Parenting is the hardest job in the world and the worst part is there is never a guarantee that you are doing the right thing. Parenting a biracial child can be even harder. When your child looks different to you and different from your partner you may find yourself constantly having to explain yourself and your family, and if you are having to explain yourself you can be sure that your child is too. There is no rulebook, no fool proof guide but there are a few things that you can know to make life a little easier for you and your child.
1. Your Kids Will See Color Very Early On. We all know that racism is not a genetic condition. No human is born to hate. As we grow we are taught to notice the differences in others whether this be skin color, hair color, weight or anything else. Most children born to two parents of the same race won’t notice these differences straight away especially if they live in an area that is predominately resided in by their own race. However, biracial children will begin to notice differences almost immediately because the two people that look after them, love them and teach them look completely different to each other. Start the communication on this topic from a young age. Explain to them about race and culture and let them know that they are extremely lucky to be a part of more than one.
2. They Will Be Faced with Many Questions from Their Peers. I myself have a pretty dark skin tone, my mum is white and not just white she is extremely pale and ginger. When my friends from school met my mum they were often confused as to how I could be her daughter when I am so dark and she is so pale. Many of them asked me if I was adopted and that was quite upsetting to me as a child. You need to prepare your child to be able to respond to these questions. This is even more important if you have more than one child and your children have different skin tones as is very common with biracial children.
3. Self-identity is Highly Important. Your child will be forced to form their self-identity before children that are from a single race. If you look to the psychologist Erikson for guidance you will see that children are expected to enter the stage of forming self-identity around the ages of 16-18. However, you will likely find that your own child will begin this process far before this. Most teenagers are extremely selfish and introspective beings. Don’t get me wrong this is not a criticism! They need to be like this and it is important for their self-development. However, being biracial and therefore different to the norm forces biracial children to look outside themselves at an early stage. It forces them to compare themselves with their peers from a young age and attempt to find where they fit in. Don’t be scared if your child seems to mature very quickly. They will find their way and all you need to do is support them.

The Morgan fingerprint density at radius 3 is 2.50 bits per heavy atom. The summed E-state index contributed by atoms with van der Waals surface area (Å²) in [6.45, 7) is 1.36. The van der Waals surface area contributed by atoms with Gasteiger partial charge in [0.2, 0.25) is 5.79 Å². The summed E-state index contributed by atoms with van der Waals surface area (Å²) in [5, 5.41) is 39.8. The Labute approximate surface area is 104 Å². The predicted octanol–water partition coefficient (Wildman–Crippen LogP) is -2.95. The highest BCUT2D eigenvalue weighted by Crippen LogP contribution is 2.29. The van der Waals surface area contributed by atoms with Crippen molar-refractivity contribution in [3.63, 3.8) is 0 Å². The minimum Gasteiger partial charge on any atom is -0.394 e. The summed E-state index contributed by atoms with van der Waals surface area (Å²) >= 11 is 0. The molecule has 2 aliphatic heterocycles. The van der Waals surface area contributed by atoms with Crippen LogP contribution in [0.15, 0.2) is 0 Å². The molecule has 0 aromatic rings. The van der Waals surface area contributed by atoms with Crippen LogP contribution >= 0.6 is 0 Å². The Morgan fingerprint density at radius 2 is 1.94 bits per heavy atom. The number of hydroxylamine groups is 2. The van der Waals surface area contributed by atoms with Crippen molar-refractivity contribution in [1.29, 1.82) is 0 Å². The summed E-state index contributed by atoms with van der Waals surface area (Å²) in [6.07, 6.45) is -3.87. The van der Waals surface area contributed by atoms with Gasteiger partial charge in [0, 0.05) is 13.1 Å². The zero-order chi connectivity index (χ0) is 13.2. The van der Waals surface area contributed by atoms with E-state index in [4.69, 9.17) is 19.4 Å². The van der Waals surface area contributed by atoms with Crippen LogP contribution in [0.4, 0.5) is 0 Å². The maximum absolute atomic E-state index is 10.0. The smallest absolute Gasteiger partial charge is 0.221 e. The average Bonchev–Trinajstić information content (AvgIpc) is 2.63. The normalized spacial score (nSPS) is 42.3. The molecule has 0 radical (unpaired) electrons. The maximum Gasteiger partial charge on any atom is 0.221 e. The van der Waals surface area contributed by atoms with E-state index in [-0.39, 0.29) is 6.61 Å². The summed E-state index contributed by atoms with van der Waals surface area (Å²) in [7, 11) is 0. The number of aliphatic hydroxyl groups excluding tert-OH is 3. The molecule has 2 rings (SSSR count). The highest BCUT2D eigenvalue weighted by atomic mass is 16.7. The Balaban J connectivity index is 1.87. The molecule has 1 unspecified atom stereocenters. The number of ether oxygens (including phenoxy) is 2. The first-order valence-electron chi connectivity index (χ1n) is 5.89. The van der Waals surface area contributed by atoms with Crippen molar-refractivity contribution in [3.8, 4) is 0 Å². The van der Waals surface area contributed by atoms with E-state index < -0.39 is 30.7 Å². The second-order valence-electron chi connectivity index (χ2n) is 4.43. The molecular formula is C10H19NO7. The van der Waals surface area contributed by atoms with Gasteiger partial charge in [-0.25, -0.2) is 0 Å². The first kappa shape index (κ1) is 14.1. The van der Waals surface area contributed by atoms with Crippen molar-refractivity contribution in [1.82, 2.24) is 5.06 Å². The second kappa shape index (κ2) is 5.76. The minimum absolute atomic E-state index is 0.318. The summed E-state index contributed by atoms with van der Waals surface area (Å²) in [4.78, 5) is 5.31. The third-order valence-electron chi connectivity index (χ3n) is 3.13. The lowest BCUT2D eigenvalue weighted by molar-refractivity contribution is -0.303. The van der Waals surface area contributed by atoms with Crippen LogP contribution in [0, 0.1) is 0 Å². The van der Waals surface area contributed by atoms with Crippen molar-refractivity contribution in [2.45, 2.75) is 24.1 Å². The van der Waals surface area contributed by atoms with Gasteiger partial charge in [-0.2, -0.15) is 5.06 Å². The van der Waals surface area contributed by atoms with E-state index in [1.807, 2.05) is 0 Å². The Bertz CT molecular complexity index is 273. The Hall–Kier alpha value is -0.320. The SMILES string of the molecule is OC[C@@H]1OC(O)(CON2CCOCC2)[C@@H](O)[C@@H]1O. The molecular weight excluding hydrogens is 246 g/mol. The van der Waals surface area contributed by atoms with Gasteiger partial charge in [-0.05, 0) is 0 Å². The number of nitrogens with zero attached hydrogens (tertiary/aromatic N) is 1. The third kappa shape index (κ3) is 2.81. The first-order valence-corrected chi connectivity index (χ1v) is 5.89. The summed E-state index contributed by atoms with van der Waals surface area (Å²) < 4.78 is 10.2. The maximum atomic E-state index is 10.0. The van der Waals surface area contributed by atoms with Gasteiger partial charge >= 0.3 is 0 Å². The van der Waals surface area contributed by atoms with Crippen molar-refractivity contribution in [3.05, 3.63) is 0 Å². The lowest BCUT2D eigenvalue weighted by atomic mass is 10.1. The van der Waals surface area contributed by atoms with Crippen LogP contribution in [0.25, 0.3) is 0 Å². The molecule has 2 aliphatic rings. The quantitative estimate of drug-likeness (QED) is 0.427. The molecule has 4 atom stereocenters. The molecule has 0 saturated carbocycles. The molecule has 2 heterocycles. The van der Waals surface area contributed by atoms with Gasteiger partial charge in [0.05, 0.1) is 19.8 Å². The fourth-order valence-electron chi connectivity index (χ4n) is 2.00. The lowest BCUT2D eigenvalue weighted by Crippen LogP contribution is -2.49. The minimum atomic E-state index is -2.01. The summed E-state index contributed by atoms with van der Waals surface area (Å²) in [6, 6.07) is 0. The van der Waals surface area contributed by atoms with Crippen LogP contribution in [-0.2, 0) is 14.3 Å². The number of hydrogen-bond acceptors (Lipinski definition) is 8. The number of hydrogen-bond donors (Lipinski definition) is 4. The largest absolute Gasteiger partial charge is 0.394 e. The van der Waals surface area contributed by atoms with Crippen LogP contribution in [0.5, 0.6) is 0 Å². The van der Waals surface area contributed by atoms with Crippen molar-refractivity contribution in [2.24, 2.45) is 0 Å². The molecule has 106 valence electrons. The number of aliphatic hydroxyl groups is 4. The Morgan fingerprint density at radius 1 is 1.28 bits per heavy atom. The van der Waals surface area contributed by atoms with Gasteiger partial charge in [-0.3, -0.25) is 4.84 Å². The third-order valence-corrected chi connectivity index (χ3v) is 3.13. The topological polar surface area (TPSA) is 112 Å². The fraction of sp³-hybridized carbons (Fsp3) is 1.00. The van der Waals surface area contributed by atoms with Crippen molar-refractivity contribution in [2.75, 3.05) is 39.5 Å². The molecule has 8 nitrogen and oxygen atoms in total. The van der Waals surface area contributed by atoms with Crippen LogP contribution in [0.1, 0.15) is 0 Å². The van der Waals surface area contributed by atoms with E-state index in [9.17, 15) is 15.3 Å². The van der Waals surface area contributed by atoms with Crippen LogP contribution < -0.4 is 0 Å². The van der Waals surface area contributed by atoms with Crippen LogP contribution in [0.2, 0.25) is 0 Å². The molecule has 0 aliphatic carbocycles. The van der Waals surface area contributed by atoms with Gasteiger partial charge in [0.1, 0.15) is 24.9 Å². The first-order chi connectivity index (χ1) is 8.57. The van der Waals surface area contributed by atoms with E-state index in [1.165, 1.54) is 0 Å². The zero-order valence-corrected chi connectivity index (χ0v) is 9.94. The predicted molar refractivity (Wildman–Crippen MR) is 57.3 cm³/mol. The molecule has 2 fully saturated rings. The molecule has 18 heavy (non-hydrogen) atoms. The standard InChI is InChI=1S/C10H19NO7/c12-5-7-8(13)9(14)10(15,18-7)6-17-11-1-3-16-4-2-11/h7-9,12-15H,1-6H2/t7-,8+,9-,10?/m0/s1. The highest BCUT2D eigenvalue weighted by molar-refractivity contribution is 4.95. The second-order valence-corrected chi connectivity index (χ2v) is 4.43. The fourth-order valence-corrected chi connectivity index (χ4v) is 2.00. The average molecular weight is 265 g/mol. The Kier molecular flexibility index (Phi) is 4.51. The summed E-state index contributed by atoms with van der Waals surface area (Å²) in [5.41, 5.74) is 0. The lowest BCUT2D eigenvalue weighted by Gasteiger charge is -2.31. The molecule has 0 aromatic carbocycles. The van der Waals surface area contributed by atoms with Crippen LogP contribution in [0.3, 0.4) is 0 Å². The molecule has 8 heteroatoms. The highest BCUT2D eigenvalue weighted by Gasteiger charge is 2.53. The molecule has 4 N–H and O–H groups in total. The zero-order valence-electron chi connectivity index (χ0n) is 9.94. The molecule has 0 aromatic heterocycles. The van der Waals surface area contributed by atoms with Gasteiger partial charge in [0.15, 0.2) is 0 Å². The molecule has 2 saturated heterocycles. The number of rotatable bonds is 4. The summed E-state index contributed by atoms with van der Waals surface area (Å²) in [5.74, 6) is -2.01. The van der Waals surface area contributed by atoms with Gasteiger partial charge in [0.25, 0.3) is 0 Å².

4. They May Regularly Switch Their Race Allegiance. This is again related to the self-identity issue. It takes time and understanding for a biracial child to fully identify as biracial and to embrace the gift they have been given. As they grow you may find that they switch the race they identify with often. One day they may decide to be just like mummy and the next day they might want to be just like daddy. This is normal and it’s nothing for you to worry about. It’s important for you to let them explore both sides of themselves without criticism or complaint.
5. Ignorance is not Bliss. We might be living in an age where racism is more simmering below the surface than out in the open, but it still exists and prejudice in all its forms still exists. Rather than ignoring the subject and hoping that your children never encounter adversity such as this explain it to them. Talk to them about stereotypes and about prejudice and teach them that judging anyone is never ok. Judging someone for their skin colour, their hair colour, their religion, weight or even the size of their nose is never ok. They will experience prejudice at least once in their life, it may not be towards them, it may not be too serious but it will be there and they should have the knowledge to be able to deal with it.